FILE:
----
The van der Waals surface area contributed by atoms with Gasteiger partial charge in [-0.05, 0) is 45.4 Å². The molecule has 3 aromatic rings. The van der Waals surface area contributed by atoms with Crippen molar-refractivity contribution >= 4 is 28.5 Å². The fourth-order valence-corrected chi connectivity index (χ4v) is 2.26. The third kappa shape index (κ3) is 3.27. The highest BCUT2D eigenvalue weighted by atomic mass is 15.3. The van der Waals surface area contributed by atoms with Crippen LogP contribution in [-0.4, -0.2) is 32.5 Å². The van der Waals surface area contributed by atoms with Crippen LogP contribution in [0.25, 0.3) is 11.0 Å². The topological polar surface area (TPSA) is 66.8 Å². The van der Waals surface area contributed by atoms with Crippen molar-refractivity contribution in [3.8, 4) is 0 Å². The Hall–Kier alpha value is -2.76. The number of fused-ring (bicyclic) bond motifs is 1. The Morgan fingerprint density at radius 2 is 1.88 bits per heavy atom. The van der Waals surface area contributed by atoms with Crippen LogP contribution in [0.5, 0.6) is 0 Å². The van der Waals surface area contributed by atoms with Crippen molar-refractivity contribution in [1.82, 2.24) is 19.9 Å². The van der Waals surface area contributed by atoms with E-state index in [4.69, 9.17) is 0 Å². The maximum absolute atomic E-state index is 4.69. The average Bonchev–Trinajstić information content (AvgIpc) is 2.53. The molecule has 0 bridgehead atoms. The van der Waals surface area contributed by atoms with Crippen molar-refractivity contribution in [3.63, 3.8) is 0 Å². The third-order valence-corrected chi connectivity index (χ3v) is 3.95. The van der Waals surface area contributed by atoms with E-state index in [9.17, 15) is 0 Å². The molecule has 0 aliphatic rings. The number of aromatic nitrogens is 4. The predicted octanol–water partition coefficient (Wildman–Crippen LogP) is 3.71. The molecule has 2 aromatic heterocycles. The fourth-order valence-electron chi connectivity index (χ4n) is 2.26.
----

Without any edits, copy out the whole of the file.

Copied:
The van der Waals surface area contributed by atoms with Gasteiger partial charge in [-0.05, 0) is 45.4 Å². The molecule has 3 aromatic rings. The van der Waals surface area contributed by atoms with Crippen molar-refractivity contribution >= 4 is 28.5 Å². The fourth-order valence-corrected chi connectivity index (χ4v) is 2.26. The third kappa shape index (κ3) is 3.27. The highest BCUT2D eigenvalue weighted by atomic mass is 15.3. The van der Waals surface area contributed by atoms with Crippen LogP contribution in [-0.4, -0.2) is 32.5 Å². The van der Waals surface area contributed by atoms with Crippen LogP contribution in [0.25, 0.3) is 11.0 Å². The topological polar surface area (TPSA) is 66.8 Å². The van der Waals surface area contributed by atoms with Crippen molar-refractivity contribution in [3.8, 4) is 0 Å². The Hall–Kier alpha value is -2.76. The number of fused-ring (bicyclic) bond motifs is 1. The Morgan fingerprint density at radius 2 is 1.88 bits per heavy atom. The van der Waals surface area contributed by atoms with Crippen LogP contribution in [0.5, 0.6) is 0 Å². The van der Waals surface area contributed by atoms with Crippen molar-refractivity contribution in [1.82, 2.24) is 19.9 Å². The van der Waals surface area contributed by atoms with E-state index in [4.69, 9.17) is 0 Å². The maximum absolute atomic E-state index is 4.69. The average Bonchev–Trinajstić information content (AvgIpc) is 2.53. The molecule has 0 bridgehead atoms. The van der Waals surface area contributed by atoms with Crippen molar-refractivity contribution in [3.63, 3.8) is 0 Å². The third-order valence-corrected chi connectivity index (χ3v) is 3.95. The van der Waals surface area contributed by atoms with E-state index in [9.17, 15) is 0 Å². The molecule has 0 aliphatic rings. The number of aromatic nitrogens is 4. The predicted octanol–water partition coefficient (Wildman–Crippen LogP) is 3.71. The molecule has 2 aromatic heterocycles. The fourth-order valence-electron chi connectivity index (χ4n) is 2.26.